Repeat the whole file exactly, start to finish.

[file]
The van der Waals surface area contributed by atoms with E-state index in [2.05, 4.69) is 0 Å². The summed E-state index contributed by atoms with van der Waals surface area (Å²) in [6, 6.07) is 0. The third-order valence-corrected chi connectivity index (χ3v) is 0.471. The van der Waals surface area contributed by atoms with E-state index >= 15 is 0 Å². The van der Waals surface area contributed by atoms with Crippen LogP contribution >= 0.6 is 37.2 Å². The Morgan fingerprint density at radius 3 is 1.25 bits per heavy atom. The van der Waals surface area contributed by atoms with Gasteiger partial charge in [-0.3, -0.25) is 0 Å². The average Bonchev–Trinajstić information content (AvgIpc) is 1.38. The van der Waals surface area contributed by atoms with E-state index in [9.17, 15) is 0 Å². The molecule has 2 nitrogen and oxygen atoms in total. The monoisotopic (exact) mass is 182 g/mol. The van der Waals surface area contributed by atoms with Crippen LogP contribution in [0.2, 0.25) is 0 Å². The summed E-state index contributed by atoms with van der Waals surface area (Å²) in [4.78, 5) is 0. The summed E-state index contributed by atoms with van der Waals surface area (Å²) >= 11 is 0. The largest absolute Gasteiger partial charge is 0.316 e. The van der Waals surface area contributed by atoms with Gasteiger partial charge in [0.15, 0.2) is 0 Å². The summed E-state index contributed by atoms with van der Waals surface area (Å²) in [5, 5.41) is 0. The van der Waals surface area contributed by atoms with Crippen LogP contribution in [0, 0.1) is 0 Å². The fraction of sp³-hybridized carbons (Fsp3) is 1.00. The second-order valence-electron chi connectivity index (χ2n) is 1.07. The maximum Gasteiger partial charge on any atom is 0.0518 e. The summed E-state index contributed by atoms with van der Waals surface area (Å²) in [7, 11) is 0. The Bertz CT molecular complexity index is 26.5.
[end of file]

The van der Waals surface area contributed by atoms with E-state index in [2.05, 4.69) is 0 Å². The summed E-state index contributed by atoms with van der Waals surface area (Å²) in [6, 6.07) is 0. The third-order valence-corrected chi connectivity index (χ3v) is 0.471. The van der Waals surface area contributed by atoms with E-state index >= 15 is 0 Å². The van der Waals surface area contributed by atoms with Crippen LogP contribution >= 0.6 is 37.2 Å². The Morgan fingerprint density at radius 3 is 1.25 bits per heavy atom. The van der Waals surface area contributed by atoms with Gasteiger partial charge in [-0.3, -0.25) is 0 Å². The average Bonchev–Trinajstić information content (AvgIpc) is 1.38. The van der Waals surface area contributed by atoms with E-state index in [9.17, 15) is 0 Å². The molecule has 2 nitrogen and oxygen atoms in total. The monoisotopic (exact) mass is 182 g/mol. The van der Waals surface area contributed by atoms with Crippen LogP contribution in [0.2, 0.25) is 0 Å². The summed E-state index contributed by atoms with van der Waals surface area (Å²) in [4.78, 5) is 0. The summed E-state index contributed by atoms with van der Waals surface area (Å²) >= 11 is 0. The largest absolute Gasteiger partial charge is 0.316 e. The van der Waals surface area contributed by atoms with Gasteiger partial charge in [0.15, 0.2) is 0 Å². The summed E-state index contributed by atoms with van der Waals surface area (Å²) in [5, 5.41) is 0. The van der Waals surface area contributed by atoms with Crippen LogP contribution in [0, 0.1) is 0 Å². The fraction of sp³-hybridized carbons (Fsp3) is 1.00. The second-order valence-electron chi connectivity index (χ2n) is 1.07. The maximum Gasteiger partial charge on any atom is 0.0518 e. The summed E-state index contributed by atoms with van der Waals surface area (Å²) in [7, 11) is 0. The Bertz CT molecular complexity index is 26.5.